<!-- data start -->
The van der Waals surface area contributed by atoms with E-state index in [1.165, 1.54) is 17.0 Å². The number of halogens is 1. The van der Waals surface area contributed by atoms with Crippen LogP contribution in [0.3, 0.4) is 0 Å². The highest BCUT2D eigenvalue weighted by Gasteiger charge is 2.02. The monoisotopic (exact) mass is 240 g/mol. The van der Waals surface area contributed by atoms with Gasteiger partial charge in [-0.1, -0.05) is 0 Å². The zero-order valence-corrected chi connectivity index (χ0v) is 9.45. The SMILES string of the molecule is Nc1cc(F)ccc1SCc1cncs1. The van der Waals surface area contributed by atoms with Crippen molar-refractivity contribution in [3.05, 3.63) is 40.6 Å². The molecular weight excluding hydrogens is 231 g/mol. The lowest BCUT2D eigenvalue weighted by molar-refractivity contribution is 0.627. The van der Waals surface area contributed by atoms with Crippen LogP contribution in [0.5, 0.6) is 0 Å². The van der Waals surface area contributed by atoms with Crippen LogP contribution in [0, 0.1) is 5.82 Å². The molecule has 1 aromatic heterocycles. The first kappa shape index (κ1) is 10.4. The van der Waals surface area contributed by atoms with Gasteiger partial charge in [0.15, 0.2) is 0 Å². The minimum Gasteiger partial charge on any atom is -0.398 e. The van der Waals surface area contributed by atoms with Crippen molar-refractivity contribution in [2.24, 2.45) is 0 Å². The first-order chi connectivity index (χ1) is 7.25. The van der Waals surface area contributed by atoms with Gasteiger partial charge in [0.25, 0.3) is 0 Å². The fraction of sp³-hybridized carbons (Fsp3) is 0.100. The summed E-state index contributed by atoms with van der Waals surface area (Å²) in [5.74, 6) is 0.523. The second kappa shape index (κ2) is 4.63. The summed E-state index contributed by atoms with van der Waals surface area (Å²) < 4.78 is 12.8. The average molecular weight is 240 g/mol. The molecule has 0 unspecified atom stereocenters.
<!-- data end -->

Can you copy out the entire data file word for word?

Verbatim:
The van der Waals surface area contributed by atoms with E-state index in [1.165, 1.54) is 17.0 Å². The number of halogens is 1. The van der Waals surface area contributed by atoms with Crippen LogP contribution in [0.3, 0.4) is 0 Å². The highest BCUT2D eigenvalue weighted by Gasteiger charge is 2.02. The monoisotopic (exact) mass is 240 g/mol. The van der Waals surface area contributed by atoms with Gasteiger partial charge in [-0.1, -0.05) is 0 Å². The zero-order valence-corrected chi connectivity index (χ0v) is 9.45. The SMILES string of the molecule is Nc1cc(F)ccc1SCc1cncs1. The van der Waals surface area contributed by atoms with Crippen molar-refractivity contribution in [3.05, 3.63) is 40.6 Å². The molecular weight excluding hydrogens is 231 g/mol. The lowest BCUT2D eigenvalue weighted by molar-refractivity contribution is 0.627. The van der Waals surface area contributed by atoms with Crippen LogP contribution in [0.5, 0.6) is 0 Å². The van der Waals surface area contributed by atoms with Crippen LogP contribution in [0, 0.1) is 5.82 Å². The molecule has 1 aromatic heterocycles. The first kappa shape index (κ1) is 10.4. The van der Waals surface area contributed by atoms with Gasteiger partial charge in [0.15, 0.2) is 0 Å². The minimum Gasteiger partial charge on any atom is -0.398 e. The van der Waals surface area contributed by atoms with Crippen molar-refractivity contribution in [2.24, 2.45) is 0 Å². The first-order chi connectivity index (χ1) is 7.25. The van der Waals surface area contributed by atoms with Gasteiger partial charge in [0.25, 0.3) is 0 Å². The fraction of sp³-hybridized carbons (Fsp3) is 0.100. The summed E-state index contributed by atoms with van der Waals surface area (Å²) in [5.74, 6) is 0.523. The second kappa shape index (κ2) is 4.63. The summed E-state index contributed by atoms with van der Waals surface area (Å²) < 4.78 is 12.8. The average molecular weight is 240 g/mol. The molecule has 0 unspecified atom stereocenters.